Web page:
State Sen. Metzger has secured a $400,000 State and Municipal Facilities Capital (SAM) grant for the third phase of the Wallkill Floodplain Bench Project to prevent flooding of farmland in the Black Dirt region.
Farms suffered severe damage and economic losses from flooding caused by Hurricane Irene and Tropical Storm Lee. The Floodplain Bench Project is designed to improve resilience, creating a floodplain to accommodate floodwaters and provide a vegetative buffer between farms in Warwick, Minisink and Wawayanda and the Wallkill River.
Metzger, who chairs the Senate’s Committee on Agriculture, met with farmers and Orange County Soil and Water Conservation District staff and board members soon after taking office in 2019 to hear about local plans and needs for improving agriculture’s resilience to severe storms. The Black Dirt Region is particularly vulnerable to flooding, which can damage crops and yields and wash away this unique and irreplaceable topsoil.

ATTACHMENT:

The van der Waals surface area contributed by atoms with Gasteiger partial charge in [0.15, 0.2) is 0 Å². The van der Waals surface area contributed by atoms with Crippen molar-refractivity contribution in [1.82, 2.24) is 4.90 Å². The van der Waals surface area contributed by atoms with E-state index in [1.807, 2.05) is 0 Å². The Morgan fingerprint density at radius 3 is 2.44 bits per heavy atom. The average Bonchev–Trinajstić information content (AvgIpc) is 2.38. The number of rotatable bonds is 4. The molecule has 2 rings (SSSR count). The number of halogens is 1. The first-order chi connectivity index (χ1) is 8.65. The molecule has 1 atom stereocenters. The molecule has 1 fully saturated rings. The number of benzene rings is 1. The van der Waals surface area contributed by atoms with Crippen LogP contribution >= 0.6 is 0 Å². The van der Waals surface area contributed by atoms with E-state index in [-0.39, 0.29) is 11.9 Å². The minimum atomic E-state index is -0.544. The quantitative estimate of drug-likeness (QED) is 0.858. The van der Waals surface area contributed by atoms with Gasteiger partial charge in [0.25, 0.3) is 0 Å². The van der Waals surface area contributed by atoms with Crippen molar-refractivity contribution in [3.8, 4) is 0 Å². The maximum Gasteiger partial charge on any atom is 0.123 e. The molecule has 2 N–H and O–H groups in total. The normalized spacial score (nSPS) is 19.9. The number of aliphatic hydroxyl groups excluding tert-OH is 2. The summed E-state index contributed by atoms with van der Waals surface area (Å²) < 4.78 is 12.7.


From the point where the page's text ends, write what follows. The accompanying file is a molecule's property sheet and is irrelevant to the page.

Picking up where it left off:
The SWCD completed two phases of the Floodplain Bench Project, but did not have the funds to undertake the third and final phase. Senator Metzger worked to secure $400,000 in funding to move the final phase of the project forward, which will help protect farmland in from flooding.
“Today is an important day for the farmers and everyone along the Wallkill River,” said Orange County Farm Bureau President John Lupinski, who attended the press conference in Westtown where the funding was announced.
On the front lines of the impact of climate change
“Climate change is causing more frequent and more severe storms,” Metzger said. “Our farms are truly on the front lines of its impacts, and need our support to become more resilient. The Black Dirt region is particularly vulnerable to flooding, and it is important to keep this floodplain mitigation project moving forward to protect this irreplaceable farmland and the soil and water resources that sustain it.”
Orange County Soil and Water Conservation District Director and County Legislator Paul Ruszkiewicz thanked Metzger for securing this grant because, “particularly, these days with COVID, funding for a lot of things has been a challenge. We’ve been struggling to piece money together to keep work going, and this grant certainly helps with that.”
Deputy County Executive Harry Porr added: “Agriculture continues to be the county’s single greatest industry. Investment in infrastructure that protects agricultural production is good investment.”